Greenwashing won't be an option for long

The End of Greenwashing in Real Estate

The better they pretend to be, the harder they'll fall. It's time to start fixing your numbers.

With the EU’s new CSRD proposal, greenwashing won’t be an option for long, and the ones who are trying to fudge the numbers will pay the highest price. But there’s still time to get on the right side of sustainability.

Investors have called the greenwasher’s bluff

ESG reporting has been around for a while now, but the content of companies sustainability reports has so far been a wild west of claims and numbers. The EU has stated that there is “ample evidence that the information that companies report on is not sufficient”. There are many identified problems with the current requirements on sustainability reporting:

  • The sustainability reports often omit important (read: unflattering) information.
  • The information that is actually provided is hard to compare from company to company.
  • Stakeholders who make decisions based on the sustainability data are unsure if they can trust the information.

A lack of trust and structure makes it harder for investors to get an overview of the sustainability-related risks to which their companies are exposed – leaving investors open to financial risks, and makes it difficult for them to meet their own disclosure requirements (Sustainable Finance Disclosure Regulation).

In order to channel money towards environmentally responsible activities and reach the 2030 goals, we need to hold greenwashers accountable. And that is what the EU is working on.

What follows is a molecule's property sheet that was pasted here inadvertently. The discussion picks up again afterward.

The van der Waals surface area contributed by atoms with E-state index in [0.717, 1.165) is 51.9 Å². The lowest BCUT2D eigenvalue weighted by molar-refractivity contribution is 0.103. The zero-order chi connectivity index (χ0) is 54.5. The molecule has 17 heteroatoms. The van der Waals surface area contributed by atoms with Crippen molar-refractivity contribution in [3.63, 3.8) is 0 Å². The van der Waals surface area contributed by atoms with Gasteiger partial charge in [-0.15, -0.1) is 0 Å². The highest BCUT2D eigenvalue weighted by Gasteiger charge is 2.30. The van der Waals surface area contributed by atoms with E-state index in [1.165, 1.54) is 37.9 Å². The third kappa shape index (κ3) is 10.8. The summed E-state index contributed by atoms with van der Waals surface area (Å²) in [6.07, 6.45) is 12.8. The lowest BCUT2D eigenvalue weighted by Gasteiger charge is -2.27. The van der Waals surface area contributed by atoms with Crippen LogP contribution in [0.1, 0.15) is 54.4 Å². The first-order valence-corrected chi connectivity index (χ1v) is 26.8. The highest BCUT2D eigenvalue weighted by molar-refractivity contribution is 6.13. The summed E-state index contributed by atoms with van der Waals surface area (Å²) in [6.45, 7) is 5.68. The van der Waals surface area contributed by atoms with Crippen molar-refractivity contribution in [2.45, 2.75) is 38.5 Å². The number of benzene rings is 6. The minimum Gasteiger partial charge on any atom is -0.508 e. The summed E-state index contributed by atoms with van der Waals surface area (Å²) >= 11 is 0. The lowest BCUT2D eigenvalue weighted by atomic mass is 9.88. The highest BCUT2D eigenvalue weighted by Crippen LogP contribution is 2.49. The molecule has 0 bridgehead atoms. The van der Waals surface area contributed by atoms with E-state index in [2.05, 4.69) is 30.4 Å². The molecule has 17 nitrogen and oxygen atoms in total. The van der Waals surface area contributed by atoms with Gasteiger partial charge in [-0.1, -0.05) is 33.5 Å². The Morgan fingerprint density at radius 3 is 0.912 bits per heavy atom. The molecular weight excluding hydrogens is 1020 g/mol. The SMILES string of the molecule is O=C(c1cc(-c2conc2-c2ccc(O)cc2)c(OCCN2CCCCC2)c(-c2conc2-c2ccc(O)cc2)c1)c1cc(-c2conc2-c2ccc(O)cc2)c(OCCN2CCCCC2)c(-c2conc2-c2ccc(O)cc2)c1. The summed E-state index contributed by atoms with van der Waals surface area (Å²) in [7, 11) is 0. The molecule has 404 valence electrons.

The CSRD will force accuracy in sustainability data

After extensive work, the EU has adopted the proposal to amend the Sustainability Reporting Directive, also known as the Non-Financial Reporting Directive (NFRD), which is now changing its name to the Corporate Sustainability Reporting Directive (CSRD).

The purpose of the amendments is to confirm that sustainability reports provide comparable, sufficient and qualitative information regarding companies’ sustainability work, and link sustainability reporting to future requirements according to the EU’s green deal. There are three major ways in which the CSRD will differ from the NFRD.

  1. More companies will be subject to the requirement for sustainability reporting within the EU. Previously, only so-called Public Interest Entities with more than 500 employees had to publish sustainability reports, but now all large companies and all listed companies in the EU will be covered.
  2. Company reports should be in line with EU standards, that will be common to all European companies covered by the directive. These standards have not yet been decided on, but they will play an important part in improving comparability between companies.
  3. The content of these sustainability reports will be audited. In order to verify that the information included in the sustainability report is according to the requirements, all EU directive sustainability reporting will be subject to mandatory review of independent assurance service providers.